In freshman chemistry class you learn that, before you mix two chemicals together, you need to plan where you're going to put the products of the reaction. If you're going to create a strong acid, for example, you'll need a container that can withstand attack by strong acids. In short, it is standard procedure--and common sense--to decide before you make something where you're going to put it for safekeeping.
Unfortunately, the nuclear industry has been making radioactive waste for 50 years and today the industry still has no clear idea where to put its radioactive byproducts for safekeeping.
Nevertheless, until we take pollution prevention seriously and stop making radioactive waste, something has to be done with it. So in 1980 and 1982 Congress passed two laws to deal with "low-level" wastes (the vast majority from nuclear power plants, plus small amounts from medical uses) and "high level" radioactive waste from nuclear power plants. Low-level waste is radioactive tools, coveralls, rags, instruments, and liquids; high-level waste is a power plant's uranium fuel after it has become "poisoned" with radioactive elements like strontium and plutonium by undergoing nuclear "fission" for months or years. Although some low-level wastes can contain high concentrations of exceedingly radioactive elements, and some low-level waste can be very long-lived, in general "high level" waste is vastly more radioactive and much longer-lived than low-level waste. Both classes of waste are dangerous, and the government's (and the industry's) plan for dealing with them both is to bury them in the ground. Low-level waste will be buried in landfills, and high-level waste will be buried up to 2600 feet below ground, if the government has its way.
Now in 1991 it is clear that the programs established under both laws are in shambles. There are no low-level waste dumps under construction. Each proposed site is subject of intense scrutiny and fierce opposition. The only high-level waste site being considered is at Yucca Mountain in Nevada. Two-thirds of all citizens in Nevada and most of their political representatives are strenuously opposing continued exploration of the Nevada site.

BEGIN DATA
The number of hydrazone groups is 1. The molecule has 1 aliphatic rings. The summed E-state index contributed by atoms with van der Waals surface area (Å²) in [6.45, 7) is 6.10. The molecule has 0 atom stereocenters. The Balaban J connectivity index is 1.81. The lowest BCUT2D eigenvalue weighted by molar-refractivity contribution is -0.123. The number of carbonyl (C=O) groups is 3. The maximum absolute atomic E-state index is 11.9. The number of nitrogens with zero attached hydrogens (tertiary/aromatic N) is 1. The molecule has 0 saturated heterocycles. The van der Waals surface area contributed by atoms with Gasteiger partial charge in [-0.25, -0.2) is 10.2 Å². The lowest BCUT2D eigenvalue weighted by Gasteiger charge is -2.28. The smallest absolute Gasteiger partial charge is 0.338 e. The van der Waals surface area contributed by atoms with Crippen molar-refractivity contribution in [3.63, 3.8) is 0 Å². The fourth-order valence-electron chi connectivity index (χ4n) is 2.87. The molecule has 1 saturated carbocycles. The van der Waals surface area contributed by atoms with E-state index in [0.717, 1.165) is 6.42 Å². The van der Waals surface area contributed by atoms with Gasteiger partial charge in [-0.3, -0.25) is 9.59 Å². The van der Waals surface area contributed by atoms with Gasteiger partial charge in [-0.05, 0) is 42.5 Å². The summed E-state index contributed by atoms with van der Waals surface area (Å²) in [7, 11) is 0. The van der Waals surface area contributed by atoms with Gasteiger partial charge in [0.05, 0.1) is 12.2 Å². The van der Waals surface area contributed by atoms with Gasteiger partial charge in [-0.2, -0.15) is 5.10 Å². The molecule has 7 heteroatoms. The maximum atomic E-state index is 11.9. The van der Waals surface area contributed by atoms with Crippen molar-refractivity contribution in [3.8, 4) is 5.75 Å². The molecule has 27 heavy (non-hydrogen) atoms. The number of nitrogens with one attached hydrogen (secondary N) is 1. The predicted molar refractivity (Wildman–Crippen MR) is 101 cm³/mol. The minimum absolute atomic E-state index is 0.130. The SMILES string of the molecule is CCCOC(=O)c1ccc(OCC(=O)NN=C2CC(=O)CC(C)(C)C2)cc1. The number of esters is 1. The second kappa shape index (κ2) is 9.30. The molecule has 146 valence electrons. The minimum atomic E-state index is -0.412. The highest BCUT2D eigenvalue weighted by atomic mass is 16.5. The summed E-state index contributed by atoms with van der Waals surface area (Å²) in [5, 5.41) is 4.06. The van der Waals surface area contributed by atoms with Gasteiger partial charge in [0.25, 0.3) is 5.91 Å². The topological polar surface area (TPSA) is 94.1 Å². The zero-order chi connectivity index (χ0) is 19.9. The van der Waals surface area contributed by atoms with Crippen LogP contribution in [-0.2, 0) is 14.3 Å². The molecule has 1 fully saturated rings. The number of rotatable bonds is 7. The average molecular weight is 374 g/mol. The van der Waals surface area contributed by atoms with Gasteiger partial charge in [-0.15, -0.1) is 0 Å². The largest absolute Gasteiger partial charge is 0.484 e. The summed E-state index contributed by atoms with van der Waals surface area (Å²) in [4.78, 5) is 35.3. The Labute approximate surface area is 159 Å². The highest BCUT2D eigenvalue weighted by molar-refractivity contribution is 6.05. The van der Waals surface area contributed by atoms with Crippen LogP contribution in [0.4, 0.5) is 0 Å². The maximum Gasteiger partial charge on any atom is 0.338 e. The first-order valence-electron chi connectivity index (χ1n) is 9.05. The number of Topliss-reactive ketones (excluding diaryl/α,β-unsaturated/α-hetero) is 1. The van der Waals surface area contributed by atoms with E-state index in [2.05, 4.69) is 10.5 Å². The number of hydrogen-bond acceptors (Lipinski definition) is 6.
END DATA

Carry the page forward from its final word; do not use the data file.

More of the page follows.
The nuclear industry and its supporters in federal and state governments have now unveiled bold new plans for solving the radioactive waste dilemma. The focus of the new initiatives is not science or engineering but a public relations campaign to convince citizens that radioactive waste can be transported and buried in the ground safely. We see a trend developing. Consider these facts:
** A leading public relations industry "insider's" publication called JACK O'DWYER'S NEWSLETTER on September 4, 1991, revealed that New York state's Low-level Radioactive Waste Siting Commission earmarked $900,000 for a public relations blitz in 1991 "to convince New York state residents that low-level nuclear waste facilities are not harmful." The Commission actually issued an RFP (request for proposals) and 22 public relations firms have submitted written responses, detailing how they would conduct a 3-to-5-year, multi-million-dollar PR campaign to sell a low-level waste dump to New York residents.